Topic 12: Lophotrochozoans: Platyhelminthes, Annelids, and some minor phyla (Ch. 33)




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BIOL 1030 – TOPIC 12 LECTURE NOTES

Topic 12: Lophotrochozoans: Platyhelminthes, Annelids, and some minor phyla (Ch. 33)


  1. Lophotrochozoa clade includes the following phyla that we will cover:

      1. Ectoprocta (or Bryozoa; clade)

      2. Platyhelminthes (clade?)

      3. Rotifera (clade)

      4. Annelida (clade)

      5. Nemertea (clade)

      6. Brachiopoda (clade?)

      7. Phoronida (clade)

      8. Mollusca (clade) will be covered in Topic 13




  1. Phylum Ectoprocta (bryozoans, or moss animals)

    1. ~4500 living species

    2. coelomate

    3. aquatic, mostly marine

    4. use lophophore for feeding

    5. secrete and live in a chitinous chamber (zoecium); also may be reinforced with calcium carbonate

    6. adults are sessile and colonial; communicate chemically through pores in zoecia

    7. some non-protostome characteristics: radial cleavage, secondary mouth, deuterostome-style coelom

    8. appear to be a sister group to rest of the lophotrochozoans




  1. Phylum Platyhelminthes – the flatworms (must exclude Acoelomorpha to have any hope of having a grade or clade)

    1. ~20,000 living species

    2. acoelomate

    3. ribbon-shaped, soft-bodied, flattened

    4. most are parasitic, some are scavengers and carnivores

    5. non-parasitic forms far more active than cnidarians or ctenophores

    6. those with a digestive cavity have an incomplete gut (only one opening)

    7. excretory system - small tubules lined with ciliated flame cells (move water and waste into tubules and out of body)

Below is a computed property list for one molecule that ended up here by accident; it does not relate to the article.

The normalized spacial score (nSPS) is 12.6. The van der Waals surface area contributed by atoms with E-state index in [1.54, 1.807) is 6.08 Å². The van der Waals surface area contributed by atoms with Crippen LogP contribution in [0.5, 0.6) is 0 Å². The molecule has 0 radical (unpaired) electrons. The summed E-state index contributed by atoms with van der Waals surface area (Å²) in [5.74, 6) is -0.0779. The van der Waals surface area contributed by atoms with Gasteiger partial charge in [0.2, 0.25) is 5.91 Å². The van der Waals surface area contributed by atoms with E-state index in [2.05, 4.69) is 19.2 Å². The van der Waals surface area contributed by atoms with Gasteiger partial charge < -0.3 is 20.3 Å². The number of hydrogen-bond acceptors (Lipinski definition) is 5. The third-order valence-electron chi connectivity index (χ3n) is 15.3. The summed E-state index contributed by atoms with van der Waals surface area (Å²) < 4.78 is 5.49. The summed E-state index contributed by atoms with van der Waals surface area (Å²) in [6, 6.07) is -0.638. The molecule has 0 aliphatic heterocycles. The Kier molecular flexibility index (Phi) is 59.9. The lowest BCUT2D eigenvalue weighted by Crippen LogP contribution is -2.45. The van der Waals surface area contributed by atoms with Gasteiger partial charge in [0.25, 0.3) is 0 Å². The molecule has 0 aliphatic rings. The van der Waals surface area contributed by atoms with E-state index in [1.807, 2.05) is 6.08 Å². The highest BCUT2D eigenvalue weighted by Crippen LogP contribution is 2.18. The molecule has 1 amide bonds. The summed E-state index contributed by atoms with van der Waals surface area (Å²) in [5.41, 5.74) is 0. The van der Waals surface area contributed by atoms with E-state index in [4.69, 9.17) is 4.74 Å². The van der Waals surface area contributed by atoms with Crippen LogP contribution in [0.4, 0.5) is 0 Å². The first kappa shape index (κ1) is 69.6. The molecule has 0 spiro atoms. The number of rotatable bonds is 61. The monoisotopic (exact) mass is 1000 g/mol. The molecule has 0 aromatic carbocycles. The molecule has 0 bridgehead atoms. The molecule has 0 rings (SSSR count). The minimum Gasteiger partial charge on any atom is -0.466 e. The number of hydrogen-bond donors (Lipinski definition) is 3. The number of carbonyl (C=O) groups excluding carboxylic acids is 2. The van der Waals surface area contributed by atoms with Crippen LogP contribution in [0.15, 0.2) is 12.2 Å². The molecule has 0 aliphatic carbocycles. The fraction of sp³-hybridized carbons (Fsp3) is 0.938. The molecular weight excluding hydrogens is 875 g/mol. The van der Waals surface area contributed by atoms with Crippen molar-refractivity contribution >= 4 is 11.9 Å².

8. no circulatory system – oxygen and food must diffuse to all cells

    9. some have nerve cords and simple central nervous system

    10. reproduction

      1. most are hermaphroditic

      2. most have internal fertilization: each partner deposits sperm in the other’s copulatory sac

      3. asexual regeneration also possible in many

    11. three classes to learn (we’ll leave out the 4th class, Monogenea)

    12. Class Turbellaria (grade)

      1. only free-living flatworms

      2. use ciliated epithelial cells for movement

      3. have eyespots; usually move away from light

      4. have sensory pits or tentacles for detecting food, chemicals, and nearby movement

      5. use pharynx (muscular throat) in feeding

      6. abundant in many aqueous environments

      7. some occur in moist terrestrial areas

      8. include planaria

    13. Class Trematoda (clade) – flukes

      1. all parasitic; resistant to digestive enzymes and host immune responses

      2. use mouth to feed

      3. 1 mm to 8 cm long

      4. attach via suckers, anchors or hooks

      5. usually have two or more hosts (larvae almost always in snails, final host almost always a vertebrate)

      6. important pathogens of humans:

        • human liver fluke

          • inhabit bile passages in the liver of humans, cats, dogs, and pigs

          • can get them from eating raw fish

          • can cause cirrhosis and death in high infestations